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New A.F.T. Program Seeks To Increase Teacher Expertise

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The American Federation of Teachers plans to get more directly involved in the "professionalization" of the teacher corps.

Moving from the role of expert witness on and champion of continuing training for teachers, the union proposes to "go beyond one-shot workshops," setting up programs that will deliver the training services it argues are most needed. The training will focus, union officials say, on the contemporary professional issues that most affect the working lives and the skill level of classroom teachers.

Albert Shanker, the union's president, disclosed the aft's new teacher-training venture during an interview with Education Week last week.

If teaching is to be professionalized, the union leader said, teachers must begin to develop expertise in such areas as textbook selection, assisting and reviewing new teachers, and restructuring schools.

"For the most part, teachers don't have [this expertise] now," Mr. Shanker said. "It would be very good if colleges and universities would develop programs in these areas--and maybe in the future they will--but I think this is an area in which teacher organizations should play an important part."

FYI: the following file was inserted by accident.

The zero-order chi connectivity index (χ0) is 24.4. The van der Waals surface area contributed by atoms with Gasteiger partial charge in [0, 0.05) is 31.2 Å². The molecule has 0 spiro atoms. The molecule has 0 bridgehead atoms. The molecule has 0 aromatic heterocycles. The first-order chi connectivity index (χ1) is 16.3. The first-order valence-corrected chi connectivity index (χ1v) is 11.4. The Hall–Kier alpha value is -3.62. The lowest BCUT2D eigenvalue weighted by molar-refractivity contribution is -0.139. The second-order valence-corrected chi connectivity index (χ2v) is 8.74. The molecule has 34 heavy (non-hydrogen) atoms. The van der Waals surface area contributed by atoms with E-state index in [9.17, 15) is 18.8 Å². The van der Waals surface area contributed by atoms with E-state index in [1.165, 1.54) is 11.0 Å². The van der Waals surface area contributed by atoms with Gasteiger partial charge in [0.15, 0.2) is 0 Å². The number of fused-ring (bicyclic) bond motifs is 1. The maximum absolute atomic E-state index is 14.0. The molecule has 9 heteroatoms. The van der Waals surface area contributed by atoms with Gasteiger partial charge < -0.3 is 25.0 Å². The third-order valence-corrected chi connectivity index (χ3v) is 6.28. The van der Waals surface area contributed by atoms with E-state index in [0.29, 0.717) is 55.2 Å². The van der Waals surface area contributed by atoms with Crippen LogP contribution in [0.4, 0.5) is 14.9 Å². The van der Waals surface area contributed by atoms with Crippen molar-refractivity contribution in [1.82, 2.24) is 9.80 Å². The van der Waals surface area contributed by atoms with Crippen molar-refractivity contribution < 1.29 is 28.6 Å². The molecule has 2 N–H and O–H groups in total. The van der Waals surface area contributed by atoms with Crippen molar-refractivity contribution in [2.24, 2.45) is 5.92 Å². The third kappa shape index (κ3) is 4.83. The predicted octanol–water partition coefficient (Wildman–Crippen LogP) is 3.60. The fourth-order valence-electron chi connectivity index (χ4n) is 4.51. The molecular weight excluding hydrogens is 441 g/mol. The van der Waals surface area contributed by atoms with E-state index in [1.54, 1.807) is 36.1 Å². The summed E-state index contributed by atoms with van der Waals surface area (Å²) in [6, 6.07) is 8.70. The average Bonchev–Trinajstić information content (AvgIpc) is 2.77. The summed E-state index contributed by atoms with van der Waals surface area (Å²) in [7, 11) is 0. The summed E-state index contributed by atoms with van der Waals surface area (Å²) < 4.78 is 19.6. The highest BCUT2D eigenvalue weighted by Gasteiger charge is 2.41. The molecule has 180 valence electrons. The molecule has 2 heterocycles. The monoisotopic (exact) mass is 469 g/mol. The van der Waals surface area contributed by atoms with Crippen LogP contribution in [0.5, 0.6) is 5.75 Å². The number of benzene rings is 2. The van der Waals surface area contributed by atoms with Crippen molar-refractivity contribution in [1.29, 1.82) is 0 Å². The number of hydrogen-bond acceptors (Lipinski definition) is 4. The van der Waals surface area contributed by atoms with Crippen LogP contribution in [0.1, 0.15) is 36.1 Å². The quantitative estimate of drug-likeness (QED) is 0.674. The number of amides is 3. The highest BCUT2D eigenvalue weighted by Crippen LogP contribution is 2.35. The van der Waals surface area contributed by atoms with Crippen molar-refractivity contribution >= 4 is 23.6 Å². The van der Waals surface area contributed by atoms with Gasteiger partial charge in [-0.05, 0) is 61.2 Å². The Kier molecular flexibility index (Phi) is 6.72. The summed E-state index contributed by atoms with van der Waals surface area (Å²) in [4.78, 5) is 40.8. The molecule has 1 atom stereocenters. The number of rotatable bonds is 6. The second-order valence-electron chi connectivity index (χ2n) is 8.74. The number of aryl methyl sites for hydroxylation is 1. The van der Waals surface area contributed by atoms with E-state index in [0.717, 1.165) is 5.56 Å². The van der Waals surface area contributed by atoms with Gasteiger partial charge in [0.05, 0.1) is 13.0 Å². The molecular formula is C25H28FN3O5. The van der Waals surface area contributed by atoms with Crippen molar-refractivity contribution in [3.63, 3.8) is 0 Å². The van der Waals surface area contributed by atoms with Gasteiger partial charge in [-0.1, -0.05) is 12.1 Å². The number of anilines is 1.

A model program for teachers seeking expertise in the area of textbook selection is now under development, Mr. Shanker said. And, though union officials said last week the program's design remains "sketchy" at this stage, the aft president said it should be launched within six months.

Bella Rosenberg, the aft's associate director of public relations, said plans include the development of training programs in "a few other generic topics of concern to every teacher." Possible areas, she said, include the methodology used in the teaching of reading, writing, and critical thinking.

Union involvement in teacher training is not new, noted Marilyn Rauth, the union's executive director of educational issues, but instruction on the scale now being proposed has not been attempted before.

"We are trying to establish a mechanism that goes beyond the traditional inservice training," Ms. Rauth said. "When the union provided training in the past, we made the same mistake the schools make by providing one-shot workshops. This was nice for raising consciousness, but it was not enough."

Ms. Rauth said the new program "is something we have wanted for a long time and have urged others to do, but since others haven't picked up on the idea we decided we should do it ourselves."

"We are still developing the actual training and dissemination process," she added. "We know that certain things need to be done, but we're still in the process of determining how best to go about it."

The training program, she said, will "provide teachers the opportunity to look at issues in depth." "No one changes practice through one- or two-hour sessions," she said. "It takes an extended period of time, using as much research-based material as possible."

Ms. Rosenberg said most inservice training is currently done by school districts--with little teacher input. The aft's proposed training, she said, would be driven by teachers, with a curriculum based on their professional needs.